The cold war’s darkest secret
January 2, 2005 5:48 PM   Subscribe

The death of Frank Olson on November 28, 1953 was a murder, not a suicide. 2. This is not an LSD drug-experiment story, as it was represented in 1975. This is a biological warfare story. Frank Olson did not die because he was an experimental guinea pig who experienced a “bad trip.” He died because of concern that he would divulge information concerning a highly classified CIA interrogation program called “ARTICHOKE” in the early 1950’s, and concerning the use of biological weapons by the United States in the Korean War. 3. The truth concerning the death of Frank Olson was concealed from the Olson family as well as from the public in 1953. In 1975 a cover story regarding Frank Olson’s death was disseminated. At the same time a renewed coverup of the truth concerning this story was being carried out at the highest levels of government, including the White House. The new coverup involved the participation of persons serving in the current Administration. This is his son Eric's search for his father.
posted by hortense (23 comments total) 2 users marked this as a favorite
posted by angry modem at 6:21 PM on January 2, 2005

I want to believe.
posted by keswick at 6:23 PM on January 2, 2005

5. The friggen country is shaped like a boot!
posted by Dreamghost at 6:28 PM on January 2, 2005

It's great that you guys are totally up on the Obligatory Irony tip, but you might check out some of the history of LSD research under the CIA in such well-researched books as Martin Lee and Bruce Shlain's Acid Dreams.

Fascinating and unsettling reading -- and no tinfoil hat required.
posted by digaman at 6:35 PM on January 2, 2005

By far the best (and somewhat balanced) story about Frank Olson I have read is Michael Ignatieff's April 1, 2001 story in the NYT Sunday Magazine. It has slipped into the Times archive, but if you are interested in the subject and have access to microfilm or database, it's well worth looking up.
posted by sacre_bleu at 6:40 PM on January 2, 2005

But, digaman, if you don't wear your tinfoil hat, how will you keep out the government's mind rays?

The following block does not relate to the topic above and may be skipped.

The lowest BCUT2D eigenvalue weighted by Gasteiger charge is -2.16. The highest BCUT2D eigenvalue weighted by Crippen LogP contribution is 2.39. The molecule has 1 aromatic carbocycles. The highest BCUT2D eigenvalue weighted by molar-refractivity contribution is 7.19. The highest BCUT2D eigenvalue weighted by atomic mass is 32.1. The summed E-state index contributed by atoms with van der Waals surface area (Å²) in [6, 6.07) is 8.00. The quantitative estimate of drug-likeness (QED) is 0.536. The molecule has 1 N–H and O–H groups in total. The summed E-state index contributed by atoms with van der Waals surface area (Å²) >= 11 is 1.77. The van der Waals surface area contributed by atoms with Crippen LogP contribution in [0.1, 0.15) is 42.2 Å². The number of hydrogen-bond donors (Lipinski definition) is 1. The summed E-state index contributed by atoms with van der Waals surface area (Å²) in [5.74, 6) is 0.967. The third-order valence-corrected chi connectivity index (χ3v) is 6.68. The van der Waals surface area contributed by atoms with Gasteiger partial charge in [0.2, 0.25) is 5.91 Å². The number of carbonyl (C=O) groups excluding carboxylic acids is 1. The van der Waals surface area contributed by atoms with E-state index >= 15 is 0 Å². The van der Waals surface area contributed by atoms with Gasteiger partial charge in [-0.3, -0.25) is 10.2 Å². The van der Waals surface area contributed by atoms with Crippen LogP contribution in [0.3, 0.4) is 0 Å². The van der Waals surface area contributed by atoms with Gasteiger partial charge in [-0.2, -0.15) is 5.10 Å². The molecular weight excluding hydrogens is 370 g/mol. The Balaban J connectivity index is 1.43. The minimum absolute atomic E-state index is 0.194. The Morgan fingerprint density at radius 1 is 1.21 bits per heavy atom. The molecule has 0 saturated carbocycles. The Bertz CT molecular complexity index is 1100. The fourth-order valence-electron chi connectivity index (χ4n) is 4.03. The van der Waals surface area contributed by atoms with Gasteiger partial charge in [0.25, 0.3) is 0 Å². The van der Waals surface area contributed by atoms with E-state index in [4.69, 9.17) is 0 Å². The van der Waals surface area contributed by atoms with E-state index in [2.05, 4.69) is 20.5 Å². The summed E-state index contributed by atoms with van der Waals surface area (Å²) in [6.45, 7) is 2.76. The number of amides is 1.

posted by chakalakasp at 6:47 PM on January 2, 2005

The NYT article is in the site index
posted by hortense at 6:57 PM on January 2, 2005

The government lies and murders and conceals? Nothing new here. Move along.
posted by fleener at 6:57 PM on January 2, 2005

posted by joelf at 7:03 PM on January 2, 2005

Digaman beat me to the punch on Acid Dreams, but I second that reccomendation. Its conclusion--that the development of LSD had unprecedented implications for countercultures, both the counterculture of the CIA and the youth--is staggering, but The Men who Stare at Goats seems to confirm the thesis a bit.

Speaking of which, shouldn't we be wondering to what use all that fantastic information is possibly going right now? It seems a foregone conclusion that somebody somewhere is in a dark room wondering how possible it might be to deploy psychoactive chemicals in an urban (rather than rural, ala Vietnam) environment.

On Preview: I wish I could look at this stuff as belong to the land of tin-foil hats, but as weird as it all is...
posted by goodglovin77 at 7:05 PM on January 2, 2005

wow, just finished reading The Men who Stare at Goats and then two threads related to it come along at once.

the olsons story is pretty interesting, whether it's true or not is up for debate.
posted by knapah at 7:12 PM on January 2, 2005

Thanks for pointing that out, hortense. It's good stuff.
posted by sacre_bleu at 7:28 PM on January 2, 2005

before Goat Watching there was Robert Jay Lifton.
Eric Olson has collaborated on some books with him.
posted by hortense at 7:38 PM on January 2, 2005

I suppose I'd have to do extensive research to come up with a guilty or innocent verdict -- and the Internet is no longer (it was once, I swear) a trustworthy source.

But, based on this, and America's Cold War ruthlessness, I believe in the murder verdict.